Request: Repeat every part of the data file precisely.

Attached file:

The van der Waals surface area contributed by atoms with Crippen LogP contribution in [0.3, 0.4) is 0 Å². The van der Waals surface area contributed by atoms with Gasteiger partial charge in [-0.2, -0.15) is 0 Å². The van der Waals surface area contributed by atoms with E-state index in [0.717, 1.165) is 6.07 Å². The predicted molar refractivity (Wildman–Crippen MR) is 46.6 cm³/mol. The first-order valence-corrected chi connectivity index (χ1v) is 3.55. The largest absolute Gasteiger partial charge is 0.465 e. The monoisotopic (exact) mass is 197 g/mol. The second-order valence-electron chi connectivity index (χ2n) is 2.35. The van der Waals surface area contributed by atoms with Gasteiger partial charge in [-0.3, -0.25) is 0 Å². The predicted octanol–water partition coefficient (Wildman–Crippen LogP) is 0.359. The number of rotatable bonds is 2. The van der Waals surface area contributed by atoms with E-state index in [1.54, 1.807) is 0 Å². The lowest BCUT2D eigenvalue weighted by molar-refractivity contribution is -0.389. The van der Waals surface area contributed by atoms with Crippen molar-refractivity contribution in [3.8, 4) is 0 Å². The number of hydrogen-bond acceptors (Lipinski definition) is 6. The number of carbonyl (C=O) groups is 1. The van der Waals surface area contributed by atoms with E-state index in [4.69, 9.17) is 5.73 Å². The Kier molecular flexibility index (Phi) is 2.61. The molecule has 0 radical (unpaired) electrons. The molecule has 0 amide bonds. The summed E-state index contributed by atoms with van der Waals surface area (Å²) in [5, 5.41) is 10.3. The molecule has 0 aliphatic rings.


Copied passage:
The van der Waals surface area contributed by atoms with Crippen LogP contribution in [0.3, 0.4) is 0 Å². The van der Waals surface area contributed by atoms with Gasteiger partial charge in [-0.2, -0.15) is 0 Å². The van der Waals surface area contributed by atoms with E-state index in [0.717, 1.165) is 6.07 Å². The predicted molar refractivity (Wildman–Crippen MR) is 46.6 cm³/mol. The first-order valence-corrected chi connectivity index (χ1v) is 3.55. The largest absolute Gasteiger partial charge is 0.465 e. The monoisotopic (exact) mass is 197 g/mol. The second-order valence-electron chi connectivity index (χ2n) is 2.35. The van der Waals surface area contributed by atoms with Gasteiger partial charge in [-0.3, -0.25) is 0 Å². The predicted octanol–water partition coefficient (Wildman–Crippen LogP) is 0.359. The number of rotatable bonds is 2. The van der Waals surface area contributed by atoms with E-state index in [1.54, 1.807) is 0 Å². The lowest BCUT2D eigenvalue weighted by molar-refractivity contribution is -0.389. The van der Waals surface area contributed by atoms with Crippen molar-refractivity contribution in [3.8, 4) is 0 Å². The number of hydrogen-bond acceptors (Lipinski definition) is 6. The number of carbonyl (C=O) groups is 1. The van der Waals surface area contributed by atoms with E-state index in [4.69, 9.17) is 5.73 Å². The Kier molecular flexibility index (Phi) is 2.61. The molecule has 0 radical (unpaired) electrons. The molecule has 0 amide bonds. The summed E-state index contributed by atoms with van der Waals surface area (Å²) in [5, 5.41) is 10.3. The molecule has 0 aliphatic rings.